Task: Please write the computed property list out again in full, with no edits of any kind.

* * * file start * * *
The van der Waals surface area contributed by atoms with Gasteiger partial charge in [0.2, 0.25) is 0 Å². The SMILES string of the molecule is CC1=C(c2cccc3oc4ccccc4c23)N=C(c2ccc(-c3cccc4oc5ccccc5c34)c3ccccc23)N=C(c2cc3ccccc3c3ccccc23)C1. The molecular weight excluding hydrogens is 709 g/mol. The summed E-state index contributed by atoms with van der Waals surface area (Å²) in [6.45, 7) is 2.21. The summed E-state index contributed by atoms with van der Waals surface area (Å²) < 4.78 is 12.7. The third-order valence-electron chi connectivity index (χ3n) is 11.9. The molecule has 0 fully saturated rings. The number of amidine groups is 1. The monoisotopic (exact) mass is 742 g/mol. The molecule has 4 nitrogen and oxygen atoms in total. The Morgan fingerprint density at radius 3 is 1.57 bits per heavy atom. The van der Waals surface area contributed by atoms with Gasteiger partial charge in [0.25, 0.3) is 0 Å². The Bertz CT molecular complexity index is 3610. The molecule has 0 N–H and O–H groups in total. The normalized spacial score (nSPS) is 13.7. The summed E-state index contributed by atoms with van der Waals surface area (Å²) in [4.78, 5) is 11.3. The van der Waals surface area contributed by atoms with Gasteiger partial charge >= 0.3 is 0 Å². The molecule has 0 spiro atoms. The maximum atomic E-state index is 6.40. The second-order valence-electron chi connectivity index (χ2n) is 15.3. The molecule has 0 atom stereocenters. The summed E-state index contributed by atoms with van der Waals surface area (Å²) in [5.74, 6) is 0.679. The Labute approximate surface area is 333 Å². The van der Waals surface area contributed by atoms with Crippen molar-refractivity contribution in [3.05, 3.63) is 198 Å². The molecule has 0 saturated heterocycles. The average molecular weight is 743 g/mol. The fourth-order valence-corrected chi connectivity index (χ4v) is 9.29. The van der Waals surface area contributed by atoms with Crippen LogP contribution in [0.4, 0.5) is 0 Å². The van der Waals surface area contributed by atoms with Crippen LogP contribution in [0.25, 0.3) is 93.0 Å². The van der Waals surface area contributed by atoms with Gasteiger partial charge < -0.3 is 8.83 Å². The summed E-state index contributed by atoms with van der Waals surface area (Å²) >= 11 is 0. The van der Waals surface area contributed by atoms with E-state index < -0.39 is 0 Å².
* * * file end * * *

The van der Waals surface area contributed by atoms with Gasteiger partial charge in [0.2, 0.25) is 0 Å². The SMILES string of the molecule is CC1=C(c2cccc3oc4ccccc4c23)N=C(c2ccc(-c3cccc4oc5ccccc5c34)c3ccccc23)N=C(c2cc3ccccc3c3ccccc23)C1. The molecular weight excluding hydrogens is 709 g/mol. The summed E-state index contributed by atoms with van der Waals surface area (Å²) in [6.45, 7) is 2.21. The summed E-state index contributed by atoms with van der Waals surface area (Å²) < 4.78 is 12.7. The third-order valence-electron chi connectivity index (χ3n) is 11.9. The molecule has 0 fully saturated rings. The number of amidine groups is 1. The monoisotopic (exact) mass is 742 g/mol. The molecule has 4 nitrogen and oxygen atoms in total. The Morgan fingerprint density at radius 3 is 1.57 bits per heavy atom. The van der Waals surface area contributed by atoms with Gasteiger partial charge in [0.25, 0.3) is 0 Å². The Bertz CT molecular complexity index is 3610. The molecule has 0 N–H and O–H groups in total. The normalized spacial score (nSPS) is 13.7. The summed E-state index contributed by atoms with van der Waals surface area (Å²) in [4.78, 5) is 11.3. The van der Waals surface area contributed by atoms with Gasteiger partial charge >= 0.3 is 0 Å². The molecule has 0 spiro atoms. The maximum atomic E-state index is 6.40. The second-order valence-electron chi connectivity index (χ2n) is 15.3. The molecule has 0 atom stereocenters. The summed E-state index contributed by atoms with van der Waals surface area (Å²) in [5.74, 6) is 0.679. The Labute approximate surface area is 333 Å². The van der Waals surface area contributed by atoms with Crippen molar-refractivity contribution in [3.05, 3.63) is 198 Å². The molecule has 0 saturated heterocycles. The average molecular weight is 743 g/mol. The fourth-order valence-corrected chi connectivity index (χ4v) is 9.29. The van der Waals surface area contributed by atoms with Crippen LogP contribution in [0.4, 0.5) is 0 Å². The van der Waals surface area contributed by atoms with Crippen LogP contribution in [0.25, 0.3) is 93.0 Å². The van der Waals surface area contributed by atoms with Gasteiger partial charge < -0.3 is 8.83 Å². The summed E-state index contributed by atoms with van der Waals surface area (Å²) >= 11 is 0. The van der Waals surface area contributed by atoms with E-state index < -0.39 is 0 Å².